Home / Companies / News /  Sun Pharma denies wrongdoing, says some issues are factually incorrect

Mumbai: Sun Pharmaceutical Industries Ltd founder and managing director Dilip Shanghvi on Monday denied any wrongdoing in a number of cases that came up over the past week.

“Let me reinforce that we follow high levels of corporate governance at Sun Pharma, which is expected from a global company of our size," Shanghvi told investors in a conference call, adding “some of the issues are not related to Sun Pharma, some issues are factually incorrect and some issues are very old; dating back to as much as 10-15 years or maybe more".

He also said that Sun Pharma, India’s largest drug maker, has not received any queries from the Securities and Exchange Board of India (Sebi) regarding a whistle-blower’s allegation that he and his brother-in-law Sudhir Valia engaged in financial irregularities with Dharmesh Doshi, a key figure from the 2001 Ketan Parekh scam, apart from an insider trading case that was settled in 2017.

Valia is also a whole-time director of Sun Pharma.

“We have not received any queries from Sebi, and are unable to comment on this point now," Shanghvi said, adding he expects the markets regulator to act “within a reasonable amount of time".

On the reopening of the insider trading case during the acquisition of Ranbaxy Laboratories Ltd, Shanghvi said Sun Pharma “has not been involved in any insider trading norm violation in this deal".

The whistle-blower has alleged that Shanghvi, Doshi and Valia made unlawful gains of 8,000 crore through insider trading. The probe was settled in 2017, when Sun Pharma, Shanghvi, and nine others paid 18 lakh to the regulator. According to norms, Sebi can reopen a case “if the terms of settlement have been violated".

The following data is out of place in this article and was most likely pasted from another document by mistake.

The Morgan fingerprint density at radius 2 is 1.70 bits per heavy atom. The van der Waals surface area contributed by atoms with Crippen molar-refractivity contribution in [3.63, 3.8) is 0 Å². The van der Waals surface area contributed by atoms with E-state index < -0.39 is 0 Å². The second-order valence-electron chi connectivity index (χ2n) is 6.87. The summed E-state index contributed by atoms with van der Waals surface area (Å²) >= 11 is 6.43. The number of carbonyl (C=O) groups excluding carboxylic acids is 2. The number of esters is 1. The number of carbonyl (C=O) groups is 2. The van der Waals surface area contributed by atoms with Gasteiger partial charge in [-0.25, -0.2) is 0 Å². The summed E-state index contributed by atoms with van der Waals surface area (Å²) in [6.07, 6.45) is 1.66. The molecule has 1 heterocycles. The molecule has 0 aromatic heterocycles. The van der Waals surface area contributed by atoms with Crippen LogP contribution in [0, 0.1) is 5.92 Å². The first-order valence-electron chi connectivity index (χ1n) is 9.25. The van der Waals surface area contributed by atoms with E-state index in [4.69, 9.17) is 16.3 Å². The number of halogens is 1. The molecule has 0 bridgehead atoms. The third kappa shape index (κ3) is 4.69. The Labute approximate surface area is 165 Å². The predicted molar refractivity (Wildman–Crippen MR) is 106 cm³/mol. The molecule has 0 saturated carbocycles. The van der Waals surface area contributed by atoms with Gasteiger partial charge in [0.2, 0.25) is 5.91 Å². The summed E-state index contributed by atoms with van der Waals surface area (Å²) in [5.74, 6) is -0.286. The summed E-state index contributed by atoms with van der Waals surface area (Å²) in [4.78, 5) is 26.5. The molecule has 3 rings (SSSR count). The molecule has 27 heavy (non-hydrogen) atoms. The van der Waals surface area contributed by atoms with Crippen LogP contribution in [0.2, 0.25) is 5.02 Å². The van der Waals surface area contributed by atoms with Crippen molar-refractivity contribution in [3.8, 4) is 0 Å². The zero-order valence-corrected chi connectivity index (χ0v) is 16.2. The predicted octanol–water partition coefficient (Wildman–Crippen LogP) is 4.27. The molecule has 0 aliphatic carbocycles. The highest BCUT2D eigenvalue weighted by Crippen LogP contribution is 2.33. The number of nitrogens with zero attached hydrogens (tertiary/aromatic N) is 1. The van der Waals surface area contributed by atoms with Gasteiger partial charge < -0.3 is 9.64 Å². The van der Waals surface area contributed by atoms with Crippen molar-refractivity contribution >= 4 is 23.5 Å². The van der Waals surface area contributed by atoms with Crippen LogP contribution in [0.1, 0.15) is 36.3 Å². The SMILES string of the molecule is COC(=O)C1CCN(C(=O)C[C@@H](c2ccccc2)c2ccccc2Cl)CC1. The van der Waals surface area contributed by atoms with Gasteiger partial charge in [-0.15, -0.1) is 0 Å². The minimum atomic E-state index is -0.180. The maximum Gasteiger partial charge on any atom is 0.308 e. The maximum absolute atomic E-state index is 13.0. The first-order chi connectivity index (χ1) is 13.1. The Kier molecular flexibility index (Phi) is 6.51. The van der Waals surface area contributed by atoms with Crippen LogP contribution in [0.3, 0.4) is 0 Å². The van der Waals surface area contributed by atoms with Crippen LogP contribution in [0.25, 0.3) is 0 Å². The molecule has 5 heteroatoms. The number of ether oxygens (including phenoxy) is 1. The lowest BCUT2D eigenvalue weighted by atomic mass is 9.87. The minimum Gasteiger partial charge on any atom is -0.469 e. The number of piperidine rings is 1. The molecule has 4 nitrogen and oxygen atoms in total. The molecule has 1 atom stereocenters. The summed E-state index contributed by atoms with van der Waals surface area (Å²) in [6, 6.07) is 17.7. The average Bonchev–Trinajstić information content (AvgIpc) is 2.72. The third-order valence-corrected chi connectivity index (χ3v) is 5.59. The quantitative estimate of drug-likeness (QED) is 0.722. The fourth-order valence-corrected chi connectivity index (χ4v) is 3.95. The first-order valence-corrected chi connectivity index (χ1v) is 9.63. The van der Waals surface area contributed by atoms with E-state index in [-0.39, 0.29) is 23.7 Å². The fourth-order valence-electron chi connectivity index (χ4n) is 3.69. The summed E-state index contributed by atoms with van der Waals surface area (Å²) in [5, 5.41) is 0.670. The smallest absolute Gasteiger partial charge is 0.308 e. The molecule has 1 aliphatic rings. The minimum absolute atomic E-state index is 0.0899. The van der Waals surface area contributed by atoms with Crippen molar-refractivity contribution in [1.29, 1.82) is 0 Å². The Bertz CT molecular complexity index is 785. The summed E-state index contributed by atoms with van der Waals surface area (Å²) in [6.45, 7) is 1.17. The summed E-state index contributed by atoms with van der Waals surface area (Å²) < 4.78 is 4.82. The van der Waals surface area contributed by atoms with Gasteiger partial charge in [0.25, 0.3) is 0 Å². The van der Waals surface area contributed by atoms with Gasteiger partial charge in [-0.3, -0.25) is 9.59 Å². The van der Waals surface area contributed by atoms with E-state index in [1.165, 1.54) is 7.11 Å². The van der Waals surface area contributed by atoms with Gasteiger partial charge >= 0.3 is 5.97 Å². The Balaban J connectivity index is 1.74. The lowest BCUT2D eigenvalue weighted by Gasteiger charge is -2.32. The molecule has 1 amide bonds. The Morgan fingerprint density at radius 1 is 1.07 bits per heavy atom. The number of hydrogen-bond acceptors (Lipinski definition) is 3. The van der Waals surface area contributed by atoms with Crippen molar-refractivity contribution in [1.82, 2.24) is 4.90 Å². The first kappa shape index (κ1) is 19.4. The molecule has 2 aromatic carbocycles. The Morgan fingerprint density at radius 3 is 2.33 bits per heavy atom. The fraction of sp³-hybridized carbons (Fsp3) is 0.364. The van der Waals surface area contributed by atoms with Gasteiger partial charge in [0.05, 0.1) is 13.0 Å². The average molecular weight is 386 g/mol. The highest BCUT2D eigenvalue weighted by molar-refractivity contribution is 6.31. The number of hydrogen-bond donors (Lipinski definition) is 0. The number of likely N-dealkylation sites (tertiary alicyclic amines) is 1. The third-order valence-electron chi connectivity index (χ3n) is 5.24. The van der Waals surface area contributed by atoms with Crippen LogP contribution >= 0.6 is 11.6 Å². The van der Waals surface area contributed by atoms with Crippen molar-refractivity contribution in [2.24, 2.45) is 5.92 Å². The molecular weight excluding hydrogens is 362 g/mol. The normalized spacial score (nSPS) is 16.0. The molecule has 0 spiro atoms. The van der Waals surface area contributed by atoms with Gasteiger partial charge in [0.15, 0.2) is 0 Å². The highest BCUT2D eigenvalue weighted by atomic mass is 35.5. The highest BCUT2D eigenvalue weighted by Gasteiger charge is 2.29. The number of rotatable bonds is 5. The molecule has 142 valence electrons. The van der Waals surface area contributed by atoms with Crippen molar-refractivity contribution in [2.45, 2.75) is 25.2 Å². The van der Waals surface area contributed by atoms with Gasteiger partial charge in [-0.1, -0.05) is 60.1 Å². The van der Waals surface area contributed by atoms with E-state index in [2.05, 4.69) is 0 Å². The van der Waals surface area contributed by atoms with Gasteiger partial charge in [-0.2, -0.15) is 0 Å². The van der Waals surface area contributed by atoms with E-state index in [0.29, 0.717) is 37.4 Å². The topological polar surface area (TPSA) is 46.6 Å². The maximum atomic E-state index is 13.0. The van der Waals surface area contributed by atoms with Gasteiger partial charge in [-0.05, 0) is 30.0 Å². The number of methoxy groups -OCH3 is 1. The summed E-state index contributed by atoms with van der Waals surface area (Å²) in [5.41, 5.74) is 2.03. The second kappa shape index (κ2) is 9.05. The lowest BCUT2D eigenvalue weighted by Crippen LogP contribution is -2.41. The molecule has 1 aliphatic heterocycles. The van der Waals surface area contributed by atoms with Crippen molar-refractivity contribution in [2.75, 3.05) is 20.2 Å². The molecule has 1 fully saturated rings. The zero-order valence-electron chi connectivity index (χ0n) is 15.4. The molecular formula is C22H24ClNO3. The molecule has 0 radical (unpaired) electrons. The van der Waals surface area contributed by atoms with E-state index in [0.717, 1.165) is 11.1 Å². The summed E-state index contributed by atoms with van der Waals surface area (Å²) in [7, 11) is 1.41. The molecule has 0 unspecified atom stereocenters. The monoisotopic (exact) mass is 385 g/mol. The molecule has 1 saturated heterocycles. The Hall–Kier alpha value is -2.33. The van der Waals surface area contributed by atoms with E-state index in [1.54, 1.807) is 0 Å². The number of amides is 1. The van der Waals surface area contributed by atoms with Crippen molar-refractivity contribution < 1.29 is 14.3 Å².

Addressing other issues in the Macquarie’s note on Sun Pharma circulated on 27 November, Shanghvi said none of the partners of auditor Valia and Timbadia were party to a probe regarding a stock-rigging case, which is about 20 years old.

“They have been our auditors for a long time, and have audited some non-material subsidiaries, which together make up only 0.6% of consolidated revenue for FY18", Shanghvi said, adding the firm is “open to ideas which will address investor concerns related to ensuring confidence in the numbers that we share with you, which might include introduction of new audit firms in these subsidiaries".

On the hiring of little-known London-based Jermyn Capital LLC to co-manage the issue of $275 million of foreign currency convertible bonds (FCCBs) back in 2004-07, Shanghvi said, “The fact is that the securities firm which highlighted this issue last week (Macquarie) has not mentioned that JP Morgan Chase was the lead manager and sole bookrunner for the issue. Jermyn Capital was only co-manager".

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